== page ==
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Tuesday 11 July 2023

Active reps make a real difference for members

By MiP

MEET YOUR REPS: Strong local representation delivers real benefits for MiP members and helps to build effective partnerships with employers. Two of MiP’s most experienced reps, Dave Whatton and Sara Saville from the Black Country ICB, talk about negotiating organisational change and supporting MiP members through turbulent and uncertain times.

Dave Whatton headshot 2022

The Black Country Integrated Care Board (ICB) boasts one of MiP’s most active membership groups, with five reps, including one dedicated to supporting board-level managers. This success is in no small part due to the efforts of two of the union’s most experienced activists, Sara Saville and Dave Whatton.

A former fire fighter, Dave (pictured left) was on the national executive of the Fire Brigades Union for many years, serving as treasurer and vice president, before joining the NHS as a commissioner in 2013. Sara, a qualified podiatrist, was a union rep for the Society of Chiropodists and Podiatrists before a series secondments took her into management jobs in the early 2000s.

Now the ICB’s head of corporate affairs, Sara looks after the governance and general running of the organisation while Dave is a transformation manager in Walsall ‘place’, one of four areas which comprise the ICB, working with local voluntary groups and communities to improve access to healthcare and tackle the root causes of ill health.

We've levelled up

As MiP reps, Dave and Sara took part in the management of change negotiations for the merger of four CCGs – Walsall, Dudley, Wolverhampton and Sandwell – into one, followed by the transition to an ICB last year. “If Walsall had a better policy than the other three, we wanted to make sure the whole organisation adopted that policy,” Dave explains. “And I think in almost every case we’ve levelled up.”

With so many organisational changes, one important win was securing three years’ pay protection for staff moved to a lower-banded post, and four years’ excess travel allowance regardless of length of service. Long service awards were a particular favourite, she adds: “In Walsall we got £200 in high-street vouchers, so we made sure they did that for everybody.”

Before the merger, only Walsall CCG had an agreement which fully recognised trade unions. The staff councils operated by the three other CCGs tended to “nod through” management proposals, Dave explains, so winning ICB-wide union recognition was another key objective. The ICB now has a separate committee for formal negotiations between management and unions, alongside a consultative body, which includes non-union members, BAME network representatives and health and safety reps. “It’s a bit unwieldy, but it works,” he says.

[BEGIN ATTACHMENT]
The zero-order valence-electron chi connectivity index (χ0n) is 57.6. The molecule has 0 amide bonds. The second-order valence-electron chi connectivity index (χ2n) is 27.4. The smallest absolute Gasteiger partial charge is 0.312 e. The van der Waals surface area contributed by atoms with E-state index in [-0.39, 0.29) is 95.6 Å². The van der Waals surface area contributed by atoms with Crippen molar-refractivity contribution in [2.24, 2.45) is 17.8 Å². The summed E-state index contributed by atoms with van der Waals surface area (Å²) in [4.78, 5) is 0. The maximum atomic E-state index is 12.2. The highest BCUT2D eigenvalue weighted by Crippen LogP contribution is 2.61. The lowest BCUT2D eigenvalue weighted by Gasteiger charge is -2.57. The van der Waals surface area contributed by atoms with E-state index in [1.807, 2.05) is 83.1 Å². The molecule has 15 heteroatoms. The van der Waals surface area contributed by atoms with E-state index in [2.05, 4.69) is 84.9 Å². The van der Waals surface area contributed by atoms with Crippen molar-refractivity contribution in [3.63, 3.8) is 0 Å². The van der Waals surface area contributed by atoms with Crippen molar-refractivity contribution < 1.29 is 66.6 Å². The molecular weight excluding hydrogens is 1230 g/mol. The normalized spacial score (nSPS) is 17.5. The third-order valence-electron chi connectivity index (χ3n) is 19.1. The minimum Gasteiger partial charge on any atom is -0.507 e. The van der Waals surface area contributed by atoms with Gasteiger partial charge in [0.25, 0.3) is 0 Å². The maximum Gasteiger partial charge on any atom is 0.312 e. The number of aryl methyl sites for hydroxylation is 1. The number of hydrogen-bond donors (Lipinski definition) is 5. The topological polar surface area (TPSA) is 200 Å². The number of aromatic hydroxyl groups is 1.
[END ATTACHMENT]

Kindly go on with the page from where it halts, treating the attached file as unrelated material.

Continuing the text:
Jobs at risk

This new machinery will be tested again soon as negotiators get to grips with 30% cuts in ICB running costs, which may result in some job losses among the board’s 500 staff. “We’re still trying to pin down what that means in terms of where people will be working next year,” says Dave.

Sara Saville, Black Country ICB rep, 2023

Also likely to have a “massive impact”, warns Sarah (pictured right), is the fate of the troubled Dudley Integrated Health and Care Trust, which faces closure after NHS England withdrew support for the ‘fully integrated’ care model in 2021, potentially placing jobs at risk. “We transferred a lot of staff from the CCG into that organisation and morally there’s a strong feeling that they ought to come back to the ICB,” she says.

Dave and Sara are also in discussions about moving sickness absence policy towards an approach that promotes health and wellbeing and supports staff experiencing long-term health issues such as the menopause.

“We’re arguing that, if you’ve got a condition that hasn’t been stabilised or diagnosed, or a treatment plan that’s keeping you fit for work, the sickness absence triggers shouldn’t apply until that’s been sorted,” Sara explains. “These conditions should be managed in a more supportive way, rather disciplining or sacking someone because they’ve been off work three times, which is how current policy can work.”

Be part of the decision-making process

Regular meetings for MiP members at the ICB are now planned, but Dave would welcome like to see MiP develop a formal branch structure at employer level. “Face-to-face branch meetings draw people in because non-members want to know what’s going on,” he says. “Being seen to be active and letting people be part of the decision-making process is a very good recruitment tool. We need to develop an branch structure for MiP, which we haven’t really got at the moment.”

He sees recruitment potential too in MiP’s campaigning work to counter negative stereotypes about NHS managers, discussed at MiP’s first national meeting of local reps in Birmingham in March. “We talked about getting people to imagine a consultant in an operating theatre when the table and all the equipment disappears,” he says. “Because it’s not doctors who put all that in. It’s managers doing that hidden work that nobody really cares about because it’s portrayed in a quite unattractive light.”

  • If you’re interested in becoming an MiP link member or rep, contact MiP organiser, Rebecca Hall: r.hall@miphealth.org.uk.

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